Vetting, the process of actively searching for information extra to what has already been supplied by an applicant, is often seen as a more active (and potentially intrusive) step in the recruitment process. If it must be carried out, then several things should be taken into consideration.
The employer should be upfront about the vetting, informing all applicants what will happen and the form it will take.
Vetting should not take place at the first stage, or even in the early stages of the recruitment process; rather an adjunct thereto.
Whatever is discovered should be shown to applicants to give them the right of reply and correction of any inaccurate information.
The objectives of the vetting should be clearly laid out, ensuring that specific information relevant to the vacancy is obtained through any information searches.
When searching for information, care should be taken that only reliable sources are used.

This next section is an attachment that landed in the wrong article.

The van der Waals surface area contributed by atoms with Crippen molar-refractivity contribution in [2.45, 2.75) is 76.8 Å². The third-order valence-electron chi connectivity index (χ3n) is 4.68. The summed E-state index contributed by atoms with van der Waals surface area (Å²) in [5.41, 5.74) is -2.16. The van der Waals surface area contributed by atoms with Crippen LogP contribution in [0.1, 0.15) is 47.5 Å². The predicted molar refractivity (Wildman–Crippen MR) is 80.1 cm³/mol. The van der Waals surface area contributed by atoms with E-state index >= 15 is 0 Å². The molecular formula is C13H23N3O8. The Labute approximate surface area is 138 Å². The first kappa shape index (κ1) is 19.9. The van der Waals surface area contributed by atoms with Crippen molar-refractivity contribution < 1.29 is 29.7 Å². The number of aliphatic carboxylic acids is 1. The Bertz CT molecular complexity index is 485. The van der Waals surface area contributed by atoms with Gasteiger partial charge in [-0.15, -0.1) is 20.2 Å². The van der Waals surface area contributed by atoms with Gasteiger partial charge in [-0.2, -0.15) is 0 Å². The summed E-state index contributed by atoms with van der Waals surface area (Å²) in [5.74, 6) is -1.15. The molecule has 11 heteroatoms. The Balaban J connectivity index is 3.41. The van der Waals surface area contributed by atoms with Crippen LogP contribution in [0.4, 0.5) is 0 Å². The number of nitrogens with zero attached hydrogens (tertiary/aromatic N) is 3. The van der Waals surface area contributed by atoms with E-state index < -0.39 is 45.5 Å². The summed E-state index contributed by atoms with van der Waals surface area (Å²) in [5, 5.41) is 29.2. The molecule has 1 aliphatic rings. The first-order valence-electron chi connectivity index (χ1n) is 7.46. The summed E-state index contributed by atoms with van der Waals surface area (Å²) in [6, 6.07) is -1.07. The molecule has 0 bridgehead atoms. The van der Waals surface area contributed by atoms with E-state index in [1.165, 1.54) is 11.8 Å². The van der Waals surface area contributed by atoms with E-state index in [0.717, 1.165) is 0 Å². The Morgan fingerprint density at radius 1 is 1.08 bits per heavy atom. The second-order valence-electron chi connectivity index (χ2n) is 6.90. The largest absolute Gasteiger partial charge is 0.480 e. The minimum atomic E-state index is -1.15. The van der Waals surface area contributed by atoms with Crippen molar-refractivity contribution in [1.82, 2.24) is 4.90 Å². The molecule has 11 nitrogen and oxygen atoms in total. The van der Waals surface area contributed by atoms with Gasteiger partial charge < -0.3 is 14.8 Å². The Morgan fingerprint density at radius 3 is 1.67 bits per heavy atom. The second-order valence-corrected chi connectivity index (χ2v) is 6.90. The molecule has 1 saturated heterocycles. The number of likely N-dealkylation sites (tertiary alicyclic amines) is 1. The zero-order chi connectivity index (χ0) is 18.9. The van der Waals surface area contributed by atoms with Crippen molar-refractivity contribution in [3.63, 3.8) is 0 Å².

Online and social media checks
Because social media websites are becoming increasingly ubiquitous, it can be a temptation for employers to make use of them to gain insight into an applicant’s background and personal life; both things that are unlikely to be fully disclosed in an interview. An applicant might not wish to mention their political views or attitudes on certain social issues in front of their potential boss, whilst they might be more forthcoming in the more informal and relaxed arena of Twitter or Facebook.
Employers should bear in mind that because of the fluid nature of social media, information that can be found there may be unreliable and subject to confusion, particularly concerning user identity. Facebook now insists that users register with their real names, but Twitter has no such requirement. Can an employer be certain that they are looking at the person at whom they think they are looking? If the subject of the search has a particularly common name, they may end up being the victim of mistaken identity.